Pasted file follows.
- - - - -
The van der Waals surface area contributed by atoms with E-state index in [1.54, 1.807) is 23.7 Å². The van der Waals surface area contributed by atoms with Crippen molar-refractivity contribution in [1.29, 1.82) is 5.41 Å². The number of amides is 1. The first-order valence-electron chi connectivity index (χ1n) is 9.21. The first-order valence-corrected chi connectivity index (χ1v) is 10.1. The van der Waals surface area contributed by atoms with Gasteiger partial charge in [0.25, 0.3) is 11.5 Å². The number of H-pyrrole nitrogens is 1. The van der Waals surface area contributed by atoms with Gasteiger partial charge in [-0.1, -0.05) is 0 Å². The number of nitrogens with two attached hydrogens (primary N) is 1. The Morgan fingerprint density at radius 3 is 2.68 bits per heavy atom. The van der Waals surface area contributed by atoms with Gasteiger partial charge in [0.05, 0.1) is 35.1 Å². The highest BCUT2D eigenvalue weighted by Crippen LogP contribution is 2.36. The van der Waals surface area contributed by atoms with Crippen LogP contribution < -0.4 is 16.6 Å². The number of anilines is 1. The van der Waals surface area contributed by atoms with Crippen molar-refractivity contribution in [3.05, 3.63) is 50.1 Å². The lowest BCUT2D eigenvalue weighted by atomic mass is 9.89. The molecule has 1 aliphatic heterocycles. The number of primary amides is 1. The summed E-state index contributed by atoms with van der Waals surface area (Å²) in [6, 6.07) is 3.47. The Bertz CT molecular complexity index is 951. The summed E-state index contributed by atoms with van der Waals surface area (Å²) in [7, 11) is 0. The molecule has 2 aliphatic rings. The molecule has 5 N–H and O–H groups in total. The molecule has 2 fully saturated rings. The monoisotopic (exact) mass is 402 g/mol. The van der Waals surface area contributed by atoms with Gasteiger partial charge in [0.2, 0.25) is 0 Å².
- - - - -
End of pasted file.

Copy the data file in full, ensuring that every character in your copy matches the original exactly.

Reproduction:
The van der Waals surface area contributed by atoms with E-state index in [1.54, 1.807) is 23.7 Å². The van der Waals surface area contributed by atoms with Crippen molar-refractivity contribution in [1.29, 1.82) is 5.41 Å². The number of amides is 1. The first-order valence-electron chi connectivity index (χ1n) is 9.21. The first-order valence-corrected chi connectivity index (χ1v) is 10.1. The van der Waals surface area contributed by atoms with Gasteiger partial charge in [0.25, 0.3) is 11.5 Å². The number of H-pyrrole nitrogens is 1. The van der Waals surface area contributed by atoms with Gasteiger partial charge in [-0.1, -0.05) is 0 Å². The number of nitrogens with two attached hydrogens (primary N) is 1. The Morgan fingerprint density at radius 3 is 2.68 bits per heavy atom. The van der Waals surface area contributed by atoms with Gasteiger partial charge in [0.05, 0.1) is 35.1 Å². The highest BCUT2D eigenvalue weighted by Crippen LogP contribution is 2.36. The van der Waals surface area contributed by atoms with Crippen LogP contribution < -0.4 is 16.6 Å². The number of anilines is 1. The van der Waals surface area contributed by atoms with Crippen molar-refractivity contribution in [3.05, 3.63) is 50.1 Å². The lowest BCUT2D eigenvalue weighted by atomic mass is 9.89. The molecule has 1 aliphatic heterocycles. The number of primary amides is 1. The summed E-state index contributed by atoms with van der Waals surface area (Å²) in [6, 6.07) is 3.47. The Bertz CT molecular complexity index is 951. The summed E-state index contributed by atoms with van der Waals surface area (Å²) in [7, 11) is 0. The molecule has 2 aliphatic rings. The molecule has 5 N–H and O–H groups in total. The molecule has 2 fully saturated rings. The monoisotopic (exact) mass is 402 g/mol. The van der Waals surface area contributed by atoms with Gasteiger partial charge in [0.2, 0.25) is 0 Å².